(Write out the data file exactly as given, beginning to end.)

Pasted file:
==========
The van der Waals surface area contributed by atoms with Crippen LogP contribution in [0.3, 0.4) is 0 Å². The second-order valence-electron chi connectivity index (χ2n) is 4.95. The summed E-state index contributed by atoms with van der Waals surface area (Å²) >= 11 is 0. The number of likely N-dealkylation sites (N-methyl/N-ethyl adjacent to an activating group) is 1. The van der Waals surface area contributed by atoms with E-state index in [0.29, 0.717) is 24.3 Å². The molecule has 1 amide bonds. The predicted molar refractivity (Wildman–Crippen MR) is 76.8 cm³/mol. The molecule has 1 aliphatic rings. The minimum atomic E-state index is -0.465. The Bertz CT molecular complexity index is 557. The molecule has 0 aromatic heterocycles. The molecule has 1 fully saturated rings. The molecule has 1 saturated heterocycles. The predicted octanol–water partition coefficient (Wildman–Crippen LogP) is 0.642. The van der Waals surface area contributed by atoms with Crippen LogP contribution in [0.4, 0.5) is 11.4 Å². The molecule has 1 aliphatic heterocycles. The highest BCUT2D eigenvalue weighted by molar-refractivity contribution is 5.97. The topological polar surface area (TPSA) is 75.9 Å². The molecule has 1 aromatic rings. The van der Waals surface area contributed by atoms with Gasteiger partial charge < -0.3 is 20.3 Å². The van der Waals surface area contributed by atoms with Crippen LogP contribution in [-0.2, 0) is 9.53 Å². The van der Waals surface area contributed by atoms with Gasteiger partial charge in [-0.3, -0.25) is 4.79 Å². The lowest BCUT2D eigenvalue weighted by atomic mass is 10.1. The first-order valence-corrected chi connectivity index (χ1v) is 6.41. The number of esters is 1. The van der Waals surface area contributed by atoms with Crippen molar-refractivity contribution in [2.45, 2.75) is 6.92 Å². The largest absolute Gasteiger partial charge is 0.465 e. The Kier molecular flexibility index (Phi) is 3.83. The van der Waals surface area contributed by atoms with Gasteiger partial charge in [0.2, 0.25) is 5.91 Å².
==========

The van der Waals surface area contributed by atoms with Crippen LogP contribution in [0.3, 0.4) is 0 Å². The second-order valence-electron chi connectivity index (χ2n) is 4.95. The summed E-state index contributed by atoms with van der Waals surface area (Å²) >= 11 is 0. The number of likely N-dealkylation sites (N-methyl/N-ethyl adjacent to an activating group) is 1. The van der Waals surface area contributed by atoms with E-state index in [0.29, 0.717) is 24.3 Å². The molecule has 1 amide bonds. The predicted molar refractivity (Wildman–Crippen MR) is 76.8 cm³/mol. The molecule has 1 aliphatic rings. The minimum atomic E-state index is -0.465. The Bertz CT molecular complexity index is 557. The molecule has 0 aromatic heterocycles. The molecule has 1 fully saturated rings. The molecule has 1 saturated heterocycles. The predicted octanol–water partition coefficient (Wildman–Crippen LogP) is 0.642. The van der Waals surface area contributed by atoms with Crippen LogP contribution in [0.4, 0.5) is 11.4 Å². The molecule has 1 aliphatic heterocycles. The highest BCUT2D eigenvalue weighted by molar-refractivity contribution is 5.97. The topological polar surface area (TPSA) is 75.9 Å². The molecule has 1 aromatic rings. The van der Waals surface area contributed by atoms with Gasteiger partial charge < -0.3 is 20.3 Å². The van der Waals surface area contributed by atoms with Crippen LogP contribution in [-0.2, 0) is 9.53 Å². The van der Waals surface area contributed by atoms with Gasteiger partial charge in [-0.3, -0.25) is 4.79 Å². The lowest BCUT2D eigenvalue weighted by atomic mass is 10.1. The first-order valence-corrected chi connectivity index (χ1v) is 6.41. The number of esters is 1. The van der Waals surface area contributed by atoms with Crippen molar-refractivity contribution in [2.45, 2.75) is 6.92 Å². The largest absolute Gasteiger partial charge is 0.465 e. The Kier molecular flexibility index (Phi) is 3.83. The van der Waals surface area contributed by atoms with Gasteiger partial charge in [0.2, 0.25) is 5.91 Å².